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A DIDACTIC psalm, preaching a contented trust in God as more conducive to the prosperity of a man, or a state, than any amount of fussy activity. The ascription to Solomon is borne out
(1) by the use of Solomonic words; e.g. 'etseb, ne'urim, yedido; and
(2) by the agreement of the general sentiment with Proverbs 10:22.
Except the Lord build the house; rather, a house; i.e. any house whatsoever. They labor in vain that build it. They will effect nothing—no house will be built. Except the Lord keep the city; rather, a city. The watchman waketh but in vain. Human watching is of no use unless accompanied by Divine watching.
It is vain for you to rise up early, to sit up late (comp. Isaiah 5:11); i.e. to be "careful and troubled" about your work in the world, whatever it is. To eat the bread of sorrows. To feed, as it were, on sorrow—and trouble and care—to make your lives a burden to yourselves through your carefulness. For so he giveth his beloved sleep; rather, surely he giveth to his beloved in sleep; i.e. in their sleep. The teaching is similar to that of Exodus 14:14; Isaiah 30:7, Isaiah 30:15; Matthew 6:25-34. God gives to men that which he knows they have need of, if they have only the faith to "sit still" and "wait."
Lo, children are an heritage of the Lord. The teaching is enforced by an example. The prosperity, alike of states and of individuals, depends on nothing so much as on an abundant progeny of children. But children are manifestly the free gift of God. And the fruit of the womb is his reward. One of the ways in which he rewards his faithful ones (see Deuteronomy 28:10 :11).
As arrows are in the hand of a mighty man; so are children of the youth; rather, the children of youth; i.e. children born to a man in his youth. Such children protect their aged parents as effectually as arrows in the hand of a warrior.
Happy is the man that hath his quiver full of them. Happy the man whose quiver contains many such arrows, and who is thus sure of abundant protection. They shall not be ashamed, but they shall speak with the enemies in the gate; rather, when they shall speak (Hengstenberg, Kay, Cheyne, Revised Version). "The gate" was the place where judgment was given, and where consequently adversaries were apt to meet, as they pushed their respective causes. There might be collisions on such occasions; and, in any case, a man with several lusty sons to take his part would have an advantage.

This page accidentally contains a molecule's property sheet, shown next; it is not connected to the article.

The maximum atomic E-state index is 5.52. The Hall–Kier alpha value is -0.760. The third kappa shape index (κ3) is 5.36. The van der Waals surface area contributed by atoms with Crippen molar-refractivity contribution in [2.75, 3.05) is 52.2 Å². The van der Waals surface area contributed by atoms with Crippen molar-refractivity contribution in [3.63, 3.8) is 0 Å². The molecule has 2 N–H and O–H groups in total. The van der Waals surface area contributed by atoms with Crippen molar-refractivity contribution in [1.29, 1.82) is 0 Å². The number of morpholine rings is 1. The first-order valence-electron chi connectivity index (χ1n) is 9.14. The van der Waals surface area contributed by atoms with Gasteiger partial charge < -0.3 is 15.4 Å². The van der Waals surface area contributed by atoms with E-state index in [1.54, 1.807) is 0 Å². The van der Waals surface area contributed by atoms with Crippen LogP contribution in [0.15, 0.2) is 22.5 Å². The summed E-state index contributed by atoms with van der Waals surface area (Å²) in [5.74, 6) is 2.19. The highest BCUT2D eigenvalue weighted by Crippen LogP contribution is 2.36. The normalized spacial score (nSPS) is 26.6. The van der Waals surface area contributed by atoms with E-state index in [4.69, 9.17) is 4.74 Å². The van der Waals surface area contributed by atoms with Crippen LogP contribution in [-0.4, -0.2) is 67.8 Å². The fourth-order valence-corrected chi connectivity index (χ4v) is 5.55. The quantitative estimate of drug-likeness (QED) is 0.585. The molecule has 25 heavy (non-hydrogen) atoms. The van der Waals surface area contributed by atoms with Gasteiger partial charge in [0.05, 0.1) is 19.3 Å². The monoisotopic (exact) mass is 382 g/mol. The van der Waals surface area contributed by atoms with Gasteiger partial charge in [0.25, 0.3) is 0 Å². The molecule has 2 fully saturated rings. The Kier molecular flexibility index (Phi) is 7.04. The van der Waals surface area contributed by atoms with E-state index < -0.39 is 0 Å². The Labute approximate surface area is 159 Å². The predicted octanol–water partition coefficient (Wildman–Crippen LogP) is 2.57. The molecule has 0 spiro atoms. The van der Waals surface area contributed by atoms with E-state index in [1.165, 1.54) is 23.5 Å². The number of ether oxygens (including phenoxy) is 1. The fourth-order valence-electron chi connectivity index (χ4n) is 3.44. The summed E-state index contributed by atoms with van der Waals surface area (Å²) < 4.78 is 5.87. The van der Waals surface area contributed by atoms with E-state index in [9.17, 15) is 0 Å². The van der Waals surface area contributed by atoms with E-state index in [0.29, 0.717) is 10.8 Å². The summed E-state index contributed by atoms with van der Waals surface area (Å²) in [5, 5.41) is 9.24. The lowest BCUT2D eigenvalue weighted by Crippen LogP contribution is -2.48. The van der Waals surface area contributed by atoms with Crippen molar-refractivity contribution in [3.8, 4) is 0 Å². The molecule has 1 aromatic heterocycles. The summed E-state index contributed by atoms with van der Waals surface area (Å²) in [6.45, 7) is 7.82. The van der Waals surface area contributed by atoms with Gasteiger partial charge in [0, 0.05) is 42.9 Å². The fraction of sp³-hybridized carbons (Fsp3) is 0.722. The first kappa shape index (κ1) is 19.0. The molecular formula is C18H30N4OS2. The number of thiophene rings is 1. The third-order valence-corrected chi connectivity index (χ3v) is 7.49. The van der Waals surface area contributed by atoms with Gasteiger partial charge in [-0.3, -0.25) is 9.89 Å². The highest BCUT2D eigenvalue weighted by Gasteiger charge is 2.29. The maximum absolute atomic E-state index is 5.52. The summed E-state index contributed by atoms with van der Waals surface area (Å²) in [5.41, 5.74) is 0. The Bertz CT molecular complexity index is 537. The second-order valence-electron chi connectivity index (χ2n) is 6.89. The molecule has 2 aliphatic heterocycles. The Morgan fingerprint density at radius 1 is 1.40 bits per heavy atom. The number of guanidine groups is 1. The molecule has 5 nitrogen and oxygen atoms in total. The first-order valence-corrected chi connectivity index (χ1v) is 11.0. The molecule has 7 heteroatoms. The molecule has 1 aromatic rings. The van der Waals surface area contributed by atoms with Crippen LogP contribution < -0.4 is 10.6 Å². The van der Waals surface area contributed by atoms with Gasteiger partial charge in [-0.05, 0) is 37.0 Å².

The blessing of God.
The psalm is in keeping with that prevalent piety which led the devout Israelite to trace God's hand in everything, and ascribe both good and evil, both joy and sorrow, to his directing power.
I. UNBLESSED LABOR.
1. We can do nothing at all without the Divine co-operation. We constantly depend on the presence of his material, on the action of his laws, on the activity of the forces he keeps in play. We all recognize this in agriculture; that it is vain for the husbandman to sow his seed, unless God sends his rain and wind and sunshine, etc. It is also true of our other occupations. The sailor and the builder depend on the constancy and regularity of Divine laws and forces. We are always assuming their existence, though we may think nothing of their Author.
2. We can effect nothing without the Divine permission. If God means that the guilty city shall fall, the watchman will wake and the soldier will fight in vain. If God intends to humble a man whose pride needs to be brought down, his utmost exertions in his trade or in his profession will not bring success. Many a man has found, as he at first thought to his cost, but as he afterwards knew to his great advantage, that when God's wise and faithful providence is against his prosperity, he wakes early and works hard in vain. But how much more blessed is he in a corrective adversity, than he would be in a hardening prosperity! We do well to ask that God's blessing may wait upon and crown all our activities; we do well, also, to remember that it may happen that, for our own sake, God will not grant us our desire in the form of temporal success.
3. We find no blessedness in a prosperity which is not hallowed by devotion. It is a vain thing for a man to strive hard and to attain the immediate object of his pursuit, if he is not making his life a life of holy service. Even if the bread he eats is not "bread of sorrows" in the sense that it is scanty, yet it will be such in the sense that it yields no abiding joy; for it is abundantly clear that a life of even prosperous labor, apart from the service and without the friendship of God, selfish and earthbound, is a life of dissatisfaction and practical defeat. The springs of pure and lasting joy do not rise on that lower ground.
II. NEEDLESS ANXIETY. "It is vain that ye rise up early," etc.; "for he giveth to his beloved in sleep and without labor, 'so,' i.e. just as, even as to those who vainly harass themselves with labor and think not of him" ('Speaker's Commentary'). To those who serve God and are beloved of him he will grant sufficiency, though they do not turn labor into hard toil, but take the rest they need. It is not godless struggle, but reverent activity, that attains the goal and receives the prize of happy life. The two elements of success are
(1) a moderate and rational activity With needful and appropriate rest; and
(2) the enjoyment of God's favor bringing down his blessing on our work. Be diligent at your post, give to muscle and to brain the relaxation they demand, spend your days and powers in the fear of God,—then you may commit yourself to his promise and await its fulfillment. There is no need for anxiety if you are honestly and wisely laborious, and also prayerful and obedient (see Philippians 4:5-7).